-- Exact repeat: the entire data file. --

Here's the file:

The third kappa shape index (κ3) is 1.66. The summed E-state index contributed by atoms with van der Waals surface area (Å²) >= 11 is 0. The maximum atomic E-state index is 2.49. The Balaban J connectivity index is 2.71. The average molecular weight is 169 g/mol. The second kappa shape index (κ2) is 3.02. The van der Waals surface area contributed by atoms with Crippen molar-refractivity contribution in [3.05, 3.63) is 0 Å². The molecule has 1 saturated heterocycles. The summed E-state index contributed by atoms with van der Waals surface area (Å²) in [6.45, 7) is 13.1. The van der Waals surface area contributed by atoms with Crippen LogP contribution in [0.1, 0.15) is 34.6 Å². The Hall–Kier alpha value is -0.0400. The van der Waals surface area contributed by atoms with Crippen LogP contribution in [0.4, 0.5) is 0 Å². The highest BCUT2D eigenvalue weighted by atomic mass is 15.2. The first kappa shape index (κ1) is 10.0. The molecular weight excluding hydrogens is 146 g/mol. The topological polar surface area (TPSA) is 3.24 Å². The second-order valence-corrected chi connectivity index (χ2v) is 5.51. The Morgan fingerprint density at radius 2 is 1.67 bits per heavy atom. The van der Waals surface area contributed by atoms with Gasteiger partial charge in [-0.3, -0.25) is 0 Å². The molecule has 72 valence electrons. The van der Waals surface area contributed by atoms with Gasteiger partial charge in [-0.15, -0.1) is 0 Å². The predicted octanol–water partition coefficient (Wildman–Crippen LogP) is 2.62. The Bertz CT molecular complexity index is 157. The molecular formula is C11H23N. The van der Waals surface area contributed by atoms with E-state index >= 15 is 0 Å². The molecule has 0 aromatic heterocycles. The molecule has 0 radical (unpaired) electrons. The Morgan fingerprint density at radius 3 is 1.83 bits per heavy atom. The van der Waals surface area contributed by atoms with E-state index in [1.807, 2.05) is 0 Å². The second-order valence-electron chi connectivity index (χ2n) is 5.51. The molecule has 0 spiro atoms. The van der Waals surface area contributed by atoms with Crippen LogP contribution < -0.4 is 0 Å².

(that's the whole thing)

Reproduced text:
The third kappa shape index (κ3) is 1.66. The summed E-state index contributed by atoms with van der Waals surface area (Å²) >= 11 is 0. The maximum atomic E-state index is 2.49. The Balaban J connectivity index is 2.71. The average molecular weight is 169 g/mol. The second kappa shape index (κ2) is 3.02. The van der Waals surface area contributed by atoms with Crippen molar-refractivity contribution in [3.05, 3.63) is 0 Å². The molecule has 1 saturated heterocycles. The summed E-state index contributed by atoms with van der Waals surface area (Å²) in [6.45, 7) is 13.1. The van der Waals surface area contributed by atoms with Crippen LogP contribution in [0.1, 0.15) is 34.6 Å². The Hall–Kier alpha value is -0.0400. The van der Waals surface area contributed by atoms with Crippen LogP contribution in [0.4, 0.5) is 0 Å². The highest BCUT2D eigenvalue weighted by atomic mass is 15.2. The first kappa shape index (κ1) is 10.0. The molecular weight excluding hydrogens is 146 g/mol. The topological polar surface area (TPSA) is 3.24 Å². The second-order valence-corrected chi connectivity index (χ2v) is 5.51. The Morgan fingerprint density at radius 2 is 1.67 bits per heavy atom. The van der Waals surface area contributed by atoms with Gasteiger partial charge in [-0.3, -0.25) is 0 Å². The molecule has 72 valence electrons. The van der Waals surface area contributed by atoms with Gasteiger partial charge in [-0.15, -0.1) is 0 Å². The predicted octanol–water partition coefficient (Wildman–Crippen LogP) is 2.62. The Bertz CT molecular complexity index is 157. The molecular formula is C11H23N. The van der Waals surface area contributed by atoms with E-state index >= 15 is 0 Å². The molecule has 0 aromatic heterocycles. The molecule has 0 radical (unpaired) electrons. The Morgan fingerprint density at radius 3 is 1.83 bits per heavy atom. The van der Waals surface area contributed by atoms with E-state index in [1.807, 2.05) is 0 Å². The second-order valence-electron chi connectivity index (χ2n) is 5.51. The molecule has 0 spiro atoms. The van der Waals surface area contributed by atoms with Crippen LogP contribution < -0.4 is 0 Å².